Seeking your ancestors in an ocean of US arrival records? Here's how to find them in Ancestry.com's immigration records collection.
Seeking your ancestors' US arrival records? Here's how to find them in Ancestry.com's immigration records collection.
When you think of online immigration and passenger-list research, the first sites that come to mind are probably those for Ellis Island or its predecessor, Castle Garden, or a volunteer site like the Immigrant Ships Transcribers Guild. But you also should think of the subscription site Ancestry.com . In addition to its rich collections of censuses, vital records, newspapers and other resources, Ancestry.com has built up an impressive toolkit for solving the often-intractable problem of "crossing the pond."
Ancestry.com divides its Immigration and Travel collection into six categories of databases: Passenger Lists, Citizenship and Naturalization Records, Border Crossings and Passports, Crew Lists, Immigration and Emigration Books, and Ship Pictures and Descriptions. Some databases are indexes; many link to images of original records.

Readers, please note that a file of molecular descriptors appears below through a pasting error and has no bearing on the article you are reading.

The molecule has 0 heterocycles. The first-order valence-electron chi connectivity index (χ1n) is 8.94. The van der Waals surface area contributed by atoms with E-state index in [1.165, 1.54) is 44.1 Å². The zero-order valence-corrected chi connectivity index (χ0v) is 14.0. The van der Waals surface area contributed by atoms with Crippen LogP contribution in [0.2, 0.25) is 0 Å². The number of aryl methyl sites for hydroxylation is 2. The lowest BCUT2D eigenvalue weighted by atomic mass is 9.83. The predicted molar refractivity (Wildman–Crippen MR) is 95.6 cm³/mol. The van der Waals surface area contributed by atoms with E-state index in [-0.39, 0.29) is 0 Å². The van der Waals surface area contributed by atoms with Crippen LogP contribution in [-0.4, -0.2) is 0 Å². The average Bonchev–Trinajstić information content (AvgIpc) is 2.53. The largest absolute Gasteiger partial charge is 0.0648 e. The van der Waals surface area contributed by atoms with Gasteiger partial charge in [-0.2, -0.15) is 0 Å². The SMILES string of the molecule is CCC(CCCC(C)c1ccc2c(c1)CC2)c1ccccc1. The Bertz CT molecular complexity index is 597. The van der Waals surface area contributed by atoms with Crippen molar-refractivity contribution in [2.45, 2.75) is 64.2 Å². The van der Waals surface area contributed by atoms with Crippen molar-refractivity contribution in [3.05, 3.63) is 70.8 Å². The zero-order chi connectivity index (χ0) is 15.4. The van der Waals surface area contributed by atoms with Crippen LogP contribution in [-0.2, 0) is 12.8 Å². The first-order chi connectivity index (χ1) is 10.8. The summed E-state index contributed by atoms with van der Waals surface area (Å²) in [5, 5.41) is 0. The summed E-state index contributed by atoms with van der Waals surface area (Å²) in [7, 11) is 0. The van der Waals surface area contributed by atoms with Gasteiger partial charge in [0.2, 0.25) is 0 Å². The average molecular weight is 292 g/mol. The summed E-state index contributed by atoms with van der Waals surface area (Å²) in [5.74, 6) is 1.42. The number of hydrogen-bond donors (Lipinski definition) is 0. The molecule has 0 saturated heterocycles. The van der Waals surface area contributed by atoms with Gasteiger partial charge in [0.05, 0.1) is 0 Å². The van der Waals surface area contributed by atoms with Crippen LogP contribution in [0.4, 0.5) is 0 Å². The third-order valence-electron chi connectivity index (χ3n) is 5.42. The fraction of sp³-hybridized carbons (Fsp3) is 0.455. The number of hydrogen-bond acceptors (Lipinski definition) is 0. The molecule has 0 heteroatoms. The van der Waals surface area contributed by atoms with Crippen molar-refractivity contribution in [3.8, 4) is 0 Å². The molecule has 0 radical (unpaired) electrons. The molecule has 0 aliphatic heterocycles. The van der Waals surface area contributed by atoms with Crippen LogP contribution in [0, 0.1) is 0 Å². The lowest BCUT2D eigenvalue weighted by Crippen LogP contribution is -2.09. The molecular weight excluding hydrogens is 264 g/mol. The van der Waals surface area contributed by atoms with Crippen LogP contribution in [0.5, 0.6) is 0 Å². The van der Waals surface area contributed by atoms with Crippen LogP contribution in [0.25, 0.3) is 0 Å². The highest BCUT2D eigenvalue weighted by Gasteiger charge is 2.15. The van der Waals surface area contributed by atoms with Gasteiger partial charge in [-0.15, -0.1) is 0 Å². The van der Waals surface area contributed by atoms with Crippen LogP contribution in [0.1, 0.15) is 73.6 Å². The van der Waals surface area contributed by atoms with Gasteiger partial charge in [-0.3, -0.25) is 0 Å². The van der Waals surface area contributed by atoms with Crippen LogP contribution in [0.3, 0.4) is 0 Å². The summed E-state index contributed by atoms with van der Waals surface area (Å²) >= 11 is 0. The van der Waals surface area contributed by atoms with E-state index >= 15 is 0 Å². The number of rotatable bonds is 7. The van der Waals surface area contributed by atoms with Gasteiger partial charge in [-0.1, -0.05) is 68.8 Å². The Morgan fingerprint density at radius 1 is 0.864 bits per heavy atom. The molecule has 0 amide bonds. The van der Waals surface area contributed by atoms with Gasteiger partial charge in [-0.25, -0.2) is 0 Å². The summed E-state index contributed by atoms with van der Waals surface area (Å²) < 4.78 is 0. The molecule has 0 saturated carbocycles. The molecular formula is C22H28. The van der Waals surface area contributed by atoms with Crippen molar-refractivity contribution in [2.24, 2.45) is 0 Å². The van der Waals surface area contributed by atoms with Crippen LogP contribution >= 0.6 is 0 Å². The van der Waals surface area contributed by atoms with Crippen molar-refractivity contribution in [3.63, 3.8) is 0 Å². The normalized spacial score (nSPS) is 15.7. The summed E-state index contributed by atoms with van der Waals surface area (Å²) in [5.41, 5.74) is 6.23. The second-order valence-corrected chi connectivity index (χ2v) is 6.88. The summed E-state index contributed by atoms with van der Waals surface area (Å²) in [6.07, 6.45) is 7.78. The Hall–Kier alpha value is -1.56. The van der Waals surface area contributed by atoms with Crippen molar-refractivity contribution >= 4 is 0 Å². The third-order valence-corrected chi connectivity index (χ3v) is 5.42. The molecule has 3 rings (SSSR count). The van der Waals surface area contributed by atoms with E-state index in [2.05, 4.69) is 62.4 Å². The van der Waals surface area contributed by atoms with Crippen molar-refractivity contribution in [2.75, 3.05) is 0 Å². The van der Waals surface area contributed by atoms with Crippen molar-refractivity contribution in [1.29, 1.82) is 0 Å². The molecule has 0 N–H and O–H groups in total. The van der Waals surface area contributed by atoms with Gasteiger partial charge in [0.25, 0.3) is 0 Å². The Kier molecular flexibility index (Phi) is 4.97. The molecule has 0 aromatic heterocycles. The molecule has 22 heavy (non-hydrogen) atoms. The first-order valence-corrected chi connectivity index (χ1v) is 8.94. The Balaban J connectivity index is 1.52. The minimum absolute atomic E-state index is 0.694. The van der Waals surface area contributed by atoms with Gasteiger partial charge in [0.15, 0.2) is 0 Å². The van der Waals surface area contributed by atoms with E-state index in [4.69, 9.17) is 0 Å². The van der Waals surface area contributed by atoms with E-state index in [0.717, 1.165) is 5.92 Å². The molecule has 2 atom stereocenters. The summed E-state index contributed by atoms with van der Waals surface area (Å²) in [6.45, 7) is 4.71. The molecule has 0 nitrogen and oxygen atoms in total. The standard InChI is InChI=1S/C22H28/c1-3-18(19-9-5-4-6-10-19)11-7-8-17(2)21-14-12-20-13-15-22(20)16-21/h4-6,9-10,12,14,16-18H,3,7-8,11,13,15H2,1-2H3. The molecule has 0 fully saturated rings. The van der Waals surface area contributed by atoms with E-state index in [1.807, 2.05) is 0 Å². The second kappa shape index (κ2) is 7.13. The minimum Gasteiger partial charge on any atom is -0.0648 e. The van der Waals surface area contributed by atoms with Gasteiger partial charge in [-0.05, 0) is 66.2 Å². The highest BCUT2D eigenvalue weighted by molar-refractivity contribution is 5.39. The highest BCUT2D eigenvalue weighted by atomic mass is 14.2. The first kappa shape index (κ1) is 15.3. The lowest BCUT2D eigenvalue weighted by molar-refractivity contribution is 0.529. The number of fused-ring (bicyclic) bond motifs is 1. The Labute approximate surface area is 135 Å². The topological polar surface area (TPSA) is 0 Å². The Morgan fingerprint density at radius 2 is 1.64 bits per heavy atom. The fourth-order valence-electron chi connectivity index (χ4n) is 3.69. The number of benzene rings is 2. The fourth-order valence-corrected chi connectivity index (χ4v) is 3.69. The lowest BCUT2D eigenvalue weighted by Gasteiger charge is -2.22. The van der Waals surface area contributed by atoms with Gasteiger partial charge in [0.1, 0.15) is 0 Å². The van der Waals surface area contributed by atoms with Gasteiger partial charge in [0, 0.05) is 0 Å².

You can search all these databases at once, by category or one at a time. And because you can pop back and forth with other Ancestry.com records, you can easily cross-reference data about an ancestor: Find your ancestor's year of naturalization or how many years the 1900 census says he'd been in America, for example, and use that information to locate naturalization and passenger-list records. Best of all, you can use most of the collection free at libraries offering Ancestry Library Edition. See two examples of immigrant searches on Ancestry.com.